The ability to make every child feel they truly belong and that they are part of a cherished community is one of King’s greatest strengths. The power of the King’s community flows from a number of elements. The most immediately apparent is the uplifting presence of the Cathedral, which, for everyone at King’s, provides a marvellous sense of continuity with past generations of scholars and tutors that is profoundly reassuring and inspiring.
Our renowned pastoral system plays an active part in every aspect of school life. Each pupil has a personal tutor with whom they have daily contact and regular one-to-one meetings to review progress and talk through any difficulties.
Tutors are a natural first contact for pupils and work in close partnership with parents to resolve any concerns. Tutors are supported by the Head of Year who is in turn guided by the Deputy Head (Pastoral) – who oversees the entire pastoral system.
Other sources of help include the School Nurses who are always on-hand to advise on health or well-being issues; along with the School GP and our trained Well-Being Mentor, who are always available should the need arise. Pupils can also talk to one of our Peer Mentors – a specially trained Sixth Former who has the advantage of being closer in age to the young person seeking support.
In addition, the Chaplaincy Team are available for our pupils to talk to every lunchtime in the Chaplaincy Centre.
A constantly evolving PSHE programme supports our pastoral care. Delivered by specialist teachers and reinforced by tutors, pupils are engaged in lively debate around issues facing young people today.
Community cohesion is also greatly assisted by our thriving House System, which enables pupils to get to know each other across the school. Laud, Serlo and Wheeler Houses contend throughout the year in events including drama, music, sport and debating, as well as striving to win the end of term Academic Cup. Competition is fierce, but fair and friendly, with pupils developing a real passion for their House.
The pupils themselves provide an equally valuable element of community support. The nature of our school population and small class sizes enable strong and lasting friendships to form rapidly. These give tremendous assistance as pupils move through the school and, inevitably, direct their focus towards exams.
Early intervention and signposting are essential to the effectiveness of supporting a pupil who is experiencing difficulties. The School has developed good links with outside agencies, and referrals can be made should more in depth support be necessary.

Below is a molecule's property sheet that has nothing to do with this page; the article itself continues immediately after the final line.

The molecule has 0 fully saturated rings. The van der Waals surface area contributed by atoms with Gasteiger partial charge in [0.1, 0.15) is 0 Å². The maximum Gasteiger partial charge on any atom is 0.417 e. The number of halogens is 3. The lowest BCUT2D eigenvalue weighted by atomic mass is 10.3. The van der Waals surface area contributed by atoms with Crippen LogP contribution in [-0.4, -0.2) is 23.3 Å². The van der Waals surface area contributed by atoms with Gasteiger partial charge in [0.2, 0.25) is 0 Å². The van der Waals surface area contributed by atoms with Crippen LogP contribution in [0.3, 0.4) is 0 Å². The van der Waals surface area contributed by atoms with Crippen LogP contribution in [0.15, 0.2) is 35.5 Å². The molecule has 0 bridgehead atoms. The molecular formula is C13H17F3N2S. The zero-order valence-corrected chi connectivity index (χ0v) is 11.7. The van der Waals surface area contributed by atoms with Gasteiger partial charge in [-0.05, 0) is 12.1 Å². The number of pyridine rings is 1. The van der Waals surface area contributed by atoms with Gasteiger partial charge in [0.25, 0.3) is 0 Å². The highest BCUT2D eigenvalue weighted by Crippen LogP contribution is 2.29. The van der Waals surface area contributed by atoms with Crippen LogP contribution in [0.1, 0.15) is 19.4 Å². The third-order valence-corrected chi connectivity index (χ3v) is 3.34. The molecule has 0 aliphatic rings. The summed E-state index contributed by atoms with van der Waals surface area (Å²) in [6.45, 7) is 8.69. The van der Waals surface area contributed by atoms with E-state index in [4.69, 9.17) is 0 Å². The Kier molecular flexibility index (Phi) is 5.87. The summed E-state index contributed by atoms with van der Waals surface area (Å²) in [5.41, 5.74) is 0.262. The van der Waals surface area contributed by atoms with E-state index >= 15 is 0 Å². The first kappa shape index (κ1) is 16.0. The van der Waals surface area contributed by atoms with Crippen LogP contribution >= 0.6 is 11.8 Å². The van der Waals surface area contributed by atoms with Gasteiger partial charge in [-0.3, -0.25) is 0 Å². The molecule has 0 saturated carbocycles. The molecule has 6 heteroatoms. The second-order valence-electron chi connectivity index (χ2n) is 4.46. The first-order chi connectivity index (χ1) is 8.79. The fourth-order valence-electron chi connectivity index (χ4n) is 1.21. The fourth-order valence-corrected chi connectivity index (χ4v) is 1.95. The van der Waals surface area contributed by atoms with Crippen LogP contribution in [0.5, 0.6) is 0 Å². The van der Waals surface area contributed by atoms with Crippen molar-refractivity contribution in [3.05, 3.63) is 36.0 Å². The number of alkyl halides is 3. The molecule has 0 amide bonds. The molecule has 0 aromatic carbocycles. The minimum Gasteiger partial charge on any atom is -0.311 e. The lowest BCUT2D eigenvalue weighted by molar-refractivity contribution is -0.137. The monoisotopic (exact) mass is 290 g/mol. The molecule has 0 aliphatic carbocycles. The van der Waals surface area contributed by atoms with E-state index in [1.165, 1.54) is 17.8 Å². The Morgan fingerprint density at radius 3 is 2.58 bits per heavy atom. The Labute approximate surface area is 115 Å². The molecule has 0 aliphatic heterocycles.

The ultimate aim of a strong community is to help its members flourish, and we are proud that King’s inclusive and nurturing environment does exactly that.
We are fortunate enough to enjoy one of the finest school chapels in the world; the Cathedral is central physically and spiritually to life at King’s.
Our School began within the confines of the Cathedral, and the building remains, literally and metaphorically, at the very heart of school life being used daily by both the Senior and Junior Schools for chapel and services. While the style of worship at King’s is firmly in the Christian tradition, the spiritual dimension to school life recognises the multi-faith nature of our broad community. A wide range of contemporary and topical issues are broached during chapel, and often provide the opportunity for our pupils to present their own ideas, whilst practising their public speaking skills.
The Cathedral is ever present in the lives of our pupils, offering a centre of calm in busy times and marking special occasions during their school careers. When pupils join us in the Senior School they are welcomed in the Cathedral at a service for new pupils, and when our Sixth Formers end their time at King’s we bid them a fond farewell at the Leavers Eucharist, held in the Quire.
All children have their ups and downs and most have to cope with challenges from time to time.
Pupils in need of additional support to help them deal with difficulties which affect their emotional well-being or hinders their academic progress can access one-to-one support with our Well-Being Mentor.
This is a confidential service that aims to provide the opportunity to talk with an independent person. These sessions often help children to use their intellectual and emotional resources and can enable them to develop some resilience to cope with and adapt to changes in their lives.
Referrals to this support are confidential and will be made by our in-house pastoral team in partnership with the pupils, who in turn would always have the final say as to whether they wish to take up the support. Sessions take place during the school day, last for up to an hour, and are available on a weekly basis.
Our Welfare Centre has an open door policy for pupils, with the School Nurses providing first aid and a listening ear.
The Welfare Centre is vital to the wider pastoral system and forms an integral part of the support network provided in school. Break and lunchtime supervisors (who are First Aid qualified) monitor playground areas alongside the duty teachers and prefects.
The Welfare Supervisor is supported by local GP Dr Iain Jarvis who has been the school's medical officer for several years. He holds a short "drop-in" surgery once a week on the school site.
StoriesIn the making